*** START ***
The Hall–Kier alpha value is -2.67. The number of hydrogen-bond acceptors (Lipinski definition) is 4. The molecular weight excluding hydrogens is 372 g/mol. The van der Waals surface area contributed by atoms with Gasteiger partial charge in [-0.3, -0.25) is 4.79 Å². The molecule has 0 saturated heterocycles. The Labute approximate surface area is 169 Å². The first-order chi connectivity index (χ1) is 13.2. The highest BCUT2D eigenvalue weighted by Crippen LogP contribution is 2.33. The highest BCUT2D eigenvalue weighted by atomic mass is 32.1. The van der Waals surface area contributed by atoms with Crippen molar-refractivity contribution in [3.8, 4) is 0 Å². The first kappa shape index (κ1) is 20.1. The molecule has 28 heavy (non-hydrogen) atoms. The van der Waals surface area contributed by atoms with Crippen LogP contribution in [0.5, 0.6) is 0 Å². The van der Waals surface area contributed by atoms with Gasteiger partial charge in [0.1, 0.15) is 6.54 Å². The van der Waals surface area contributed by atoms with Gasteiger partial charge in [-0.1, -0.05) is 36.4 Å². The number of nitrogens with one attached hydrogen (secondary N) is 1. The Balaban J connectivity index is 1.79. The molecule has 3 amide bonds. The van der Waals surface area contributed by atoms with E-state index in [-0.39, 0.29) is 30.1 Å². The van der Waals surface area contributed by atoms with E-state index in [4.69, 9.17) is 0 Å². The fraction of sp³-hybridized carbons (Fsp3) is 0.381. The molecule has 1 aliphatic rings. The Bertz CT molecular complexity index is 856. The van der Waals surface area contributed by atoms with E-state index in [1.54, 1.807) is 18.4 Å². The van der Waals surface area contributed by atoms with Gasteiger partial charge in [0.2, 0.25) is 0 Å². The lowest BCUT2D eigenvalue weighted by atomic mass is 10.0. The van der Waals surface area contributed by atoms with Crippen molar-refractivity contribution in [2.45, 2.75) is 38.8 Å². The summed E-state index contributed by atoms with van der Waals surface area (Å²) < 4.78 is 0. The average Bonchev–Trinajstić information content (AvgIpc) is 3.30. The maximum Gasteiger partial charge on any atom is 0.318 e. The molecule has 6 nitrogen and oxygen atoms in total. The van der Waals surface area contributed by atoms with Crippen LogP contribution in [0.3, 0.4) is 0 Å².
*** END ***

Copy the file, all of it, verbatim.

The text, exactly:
The Hall–Kier alpha value is -2.67. The number of hydrogen-bond acceptors (Lipinski definition) is 4. The molecular weight excluding hydrogens is 372 g/mol. The van der Waals surface area contributed by atoms with Gasteiger partial charge in [-0.3, -0.25) is 4.79 Å². The molecule has 0 saturated heterocycles. The Labute approximate surface area is 169 Å². The first-order chi connectivity index (χ1) is 13.2. The highest BCUT2D eigenvalue weighted by Crippen LogP contribution is 2.33. The highest BCUT2D eigenvalue weighted by atomic mass is 32.1. The van der Waals surface area contributed by atoms with Crippen molar-refractivity contribution in [3.8, 4) is 0 Å². The first kappa shape index (κ1) is 20.1. The molecule has 28 heavy (non-hydrogen) atoms. The van der Waals surface area contributed by atoms with Crippen LogP contribution in [0.5, 0.6) is 0 Å². The van der Waals surface area contributed by atoms with Gasteiger partial charge in [0.1, 0.15) is 6.54 Å². The van der Waals surface area contributed by atoms with Gasteiger partial charge in [-0.1, -0.05) is 36.4 Å². The number of nitrogens with one attached hydrogen (secondary N) is 1. The Balaban J connectivity index is 1.79. The molecule has 3 amide bonds. The van der Waals surface area contributed by atoms with E-state index in [-0.39, 0.29) is 30.1 Å². The van der Waals surface area contributed by atoms with E-state index in [4.69, 9.17) is 0 Å². The fraction of sp³-hybridized carbons (Fsp3) is 0.381. The molecule has 1 aliphatic rings. The Bertz CT molecular complexity index is 856. The van der Waals surface area contributed by atoms with E-state index in [1.54, 1.807) is 18.4 Å². The van der Waals surface area contributed by atoms with Gasteiger partial charge in [0.2, 0.25) is 0 Å². The lowest BCUT2D eigenvalue weighted by atomic mass is 10.0. The van der Waals surface area contributed by atoms with Crippen molar-refractivity contribution in [2.45, 2.75) is 38.8 Å². The summed E-state index contributed by atoms with van der Waals surface area (Å²) < 4.78 is 0. The average Bonchev–Trinajstić information content (AvgIpc) is 3.30. The maximum Gasteiger partial charge on any atom is 0.318 e. The molecule has 6 nitrogen and oxygen atoms in total. The van der Waals surface area contributed by atoms with Crippen LogP contribution in [0.3, 0.4) is 0 Å².